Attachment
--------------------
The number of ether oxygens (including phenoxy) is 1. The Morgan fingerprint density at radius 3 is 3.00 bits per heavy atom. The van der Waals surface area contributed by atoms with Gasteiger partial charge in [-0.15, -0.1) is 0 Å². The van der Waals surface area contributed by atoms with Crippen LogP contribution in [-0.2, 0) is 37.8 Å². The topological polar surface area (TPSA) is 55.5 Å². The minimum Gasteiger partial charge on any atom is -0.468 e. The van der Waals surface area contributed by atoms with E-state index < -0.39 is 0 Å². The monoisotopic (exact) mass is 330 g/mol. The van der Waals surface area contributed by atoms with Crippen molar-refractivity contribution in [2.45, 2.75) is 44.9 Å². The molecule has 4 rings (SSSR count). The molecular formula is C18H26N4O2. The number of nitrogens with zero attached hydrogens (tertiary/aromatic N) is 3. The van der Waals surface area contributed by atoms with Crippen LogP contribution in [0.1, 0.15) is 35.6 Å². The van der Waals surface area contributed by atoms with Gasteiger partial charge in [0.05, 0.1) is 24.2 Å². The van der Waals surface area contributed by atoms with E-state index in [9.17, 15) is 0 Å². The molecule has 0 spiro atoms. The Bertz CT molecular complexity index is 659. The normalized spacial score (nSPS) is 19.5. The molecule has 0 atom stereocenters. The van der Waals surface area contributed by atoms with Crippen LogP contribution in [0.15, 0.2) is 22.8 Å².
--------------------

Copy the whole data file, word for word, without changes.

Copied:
The number of ether oxygens (including phenoxy) is 1. The Morgan fingerprint density at radius 3 is 3.00 bits per heavy atom. The van der Waals surface area contributed by atoms with Gasteiger partial charge in [-0.15, -0.1) is 0 Å². The van der Waals surface area contributed by atoms with Crippen LogP contribution in [-0.2, 0) is 37.8 Å². The topological polar surface area (TPSA) is 55.5 Å². The minimum Gasteiger partial charge on any atom is -0.468 e. The van der Waals surface area contributed by atoms with E-state index < -0.39 is 0 Å². The monoisotopic (exact) mass is 330 g/mol. The van der Waals surface area contributed by atoms with Crippen molar-refractivity contribution in [2.45, 2.75) is 44.9 Å². The molecule has 4 rings (SSSR count). The molecular formula is C18H26N4O2. The number of nitrogens with zero attached hydrogens (tertiary/aromatic N) is 3. The van der Waals surface area contributed by atoms with Crippen LogP contribution in [0.1, 0.15) is 35.6 Å². The van der Waals surface area contributed by atoms with Gasteiger partial charge in [0.05, 0.1) is 24.2 Å². The van der Waals surface area contributed by atoms with E-state index in [9.17, 15) is 0 Å². The molecule has 0 spiro atoms. The Bertz CT molecular complexity index is 659. The normalized spacial score (nSPS) is 19.5. The molecule has 0 atom stereocenters. The van der Waals surface area contributed by atoms with Crippen LogP contribution in [0.15, 0.2) is 22.8 Å².